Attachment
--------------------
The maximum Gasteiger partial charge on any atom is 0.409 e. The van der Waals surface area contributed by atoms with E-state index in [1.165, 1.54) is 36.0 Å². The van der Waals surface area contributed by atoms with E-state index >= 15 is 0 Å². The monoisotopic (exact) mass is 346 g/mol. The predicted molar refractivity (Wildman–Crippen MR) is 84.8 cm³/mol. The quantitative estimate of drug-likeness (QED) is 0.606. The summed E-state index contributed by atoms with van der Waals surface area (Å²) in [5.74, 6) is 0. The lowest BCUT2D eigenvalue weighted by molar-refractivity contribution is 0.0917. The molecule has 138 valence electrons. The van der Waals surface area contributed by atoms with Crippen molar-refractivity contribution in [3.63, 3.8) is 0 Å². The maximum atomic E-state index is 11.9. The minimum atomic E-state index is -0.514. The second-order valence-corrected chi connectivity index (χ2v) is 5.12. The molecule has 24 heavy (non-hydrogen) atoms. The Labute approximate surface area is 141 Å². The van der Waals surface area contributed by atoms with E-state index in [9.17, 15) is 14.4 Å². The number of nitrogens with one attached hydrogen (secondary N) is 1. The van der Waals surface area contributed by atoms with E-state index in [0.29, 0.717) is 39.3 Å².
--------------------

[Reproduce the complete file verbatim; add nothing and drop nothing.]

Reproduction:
The maximum Gasteiger partial charge on any atom is 0.409 e. The van der Waals surface area contributed by atoms with E-state index in [1.165, 1.54) is 36.0 Å². The van der Waals surface area contributed by atoms with E-state index >= 15 is 0 Å². The monoisotopic (exact) mass is 346 g/mol. The predicted molar refractivity (Wildman–Crippen MR) is 84.8 cm³/mol. The quantitative estimate of drug-likeness (QED) is 0.606. The summed E-state index contributed by atoms with van der Waals surface area (Å²) in [5.74, 6) is 0. The lowest BCUT2D eigenvalue weighted by molar-refractivity contribution is 0.0917. The molecule has 138 valence electrons. The van der Waals surface area contributed by atoms with Crippen molar-refractivity contribution in [3.63, 3.8) is 0 Å². The maximum atomic E-state index is 11.9. The minimum atomic E-state index is -0.514. The second-order valence-corrected chi connectivity index (χ2v) is 5.12. The molecule has 24 heavy (non-hydrogen) atoms. The Labute approximate surface area is 141 Å². The van der Waals surface area contributed by atoms with E-state index in [9.17, 15) is 14.4 Å². The number of nitrogens with one attached hydrogen (secondary N) is 1. The van der Waals surface area contributed by atoms with E-state index in [0.29, 0.717) is 39.3 Å².